Seeking advice: introducing recurring payments

Hi guys,

I thought I’d ask for a bit of advice on something I’ve been thinking about for a while.

My bootstrapped project, is primarily about providing a one-time eBook conversion, which is where most of the value is for our customers.

One of the features though, is that we have an on-line editor that we let people continue to access over time, so if they find a typo in their book after 4 months, they can go fix it, generate a new .mobi file, and upload that to Amazon’s KDP. This is very handy for self-published authors, who often have not extensively edited their books, and works well with the ebook model where you can keep uploading new versions.

A decent number of people take advantage of this, and I’m thinking of how to best handle it, going forward in terms of factoring it into the price of the service.

  • Existing users have been promised this feature, so they get grandfathered in. Costs are fairly minimal for the vast majority of books, which really don’t take up that much disk space.
  • Start charging a small monthly fee after, say, 1 month or 3 months, for storage/access? I’m worried people would be annoyed by small monthly fees and/or not remember what the charge is for and dispute it. Also, the mechanics of doing this with my payment provider (Amazon Payments) don’t seem all that clear - they mentioned doing a recurring payment that is authorized for the initial amount (say, $60) and then subsequently only charging $5 a month or whatever it is. My guess though is that potential customers are going to be scared by whatever language they use on their payments page.
  • Make people pay ahead of time for N months of usage (3 / 6 / 12) and remind them that access is going to be cut off. Space is not such a pressing problem that we need to start deleting books, so they just lose access, not the book itself, for now. @patio11 made a good case against this kind of thing for TarSnap here: , which is a great read. However, 1) I’m not handling businesses’ super precious backup data, and 2) the actual costs are low enough that I don’t need to wipe books the moment people don’t pay.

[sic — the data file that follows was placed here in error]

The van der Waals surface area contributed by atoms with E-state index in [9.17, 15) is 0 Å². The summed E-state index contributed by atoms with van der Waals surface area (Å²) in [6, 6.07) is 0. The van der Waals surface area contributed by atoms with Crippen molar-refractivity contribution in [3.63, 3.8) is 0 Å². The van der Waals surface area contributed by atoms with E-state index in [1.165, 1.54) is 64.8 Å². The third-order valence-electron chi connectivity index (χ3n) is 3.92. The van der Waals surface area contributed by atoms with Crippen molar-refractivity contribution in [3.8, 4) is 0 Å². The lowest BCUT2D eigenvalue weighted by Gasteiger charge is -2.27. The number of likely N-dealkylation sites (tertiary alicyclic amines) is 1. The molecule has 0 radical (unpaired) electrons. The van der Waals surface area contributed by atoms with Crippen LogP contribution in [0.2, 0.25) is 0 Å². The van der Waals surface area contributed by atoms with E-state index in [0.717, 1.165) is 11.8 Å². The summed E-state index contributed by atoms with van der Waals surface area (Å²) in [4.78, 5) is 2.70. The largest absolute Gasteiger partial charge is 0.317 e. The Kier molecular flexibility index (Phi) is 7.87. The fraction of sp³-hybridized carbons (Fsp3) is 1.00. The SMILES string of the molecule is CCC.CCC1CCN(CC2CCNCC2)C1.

• Just raise prices all around and include the cost of storage/access as part of the initial fee. This is nice and simple for people, although it tends to be less than optimal for those who pay, have their conversion done and never do any changes.

Thoughts? Advice?


It might make sense to split the offering into two offerings.

For example, the $60 gets you one book conversion with no future editing capabilities.

Then, you offer the editing/republishing service for $5/mo/book.

All existing customers get the editing/republishing service for free for all of their existing books (and either make it free or offer a steep discount for any future books).

The editing/republishing service then becomes an up-sell during your checkout funnel.

As for positioning the add-on service, you may want to consider marketing it as something akin to “editorial insurance”. i.e. So that you don’t have to spend $60 in 3 months when you find out your editor (really, you) missed an oxford comma on page 76, we’ll offer you the ability to go into our app, edit the book, and republish it. It costs $5/mo/book.

You might even be able to get away with offering the same service (editing/republishing) at two different prices depending on the use case. In other words you can sell the “editorial insurance” to the smaller self-publishers, and for more sophisticated customers, you could offer “version control” or “edition management”, which would cost at least an order of magnitude more. Obviously, you might need to add a few basic features like exposing historical versions, but for the price, I’m guessing it would be worth it.

Good luck, it looks great!

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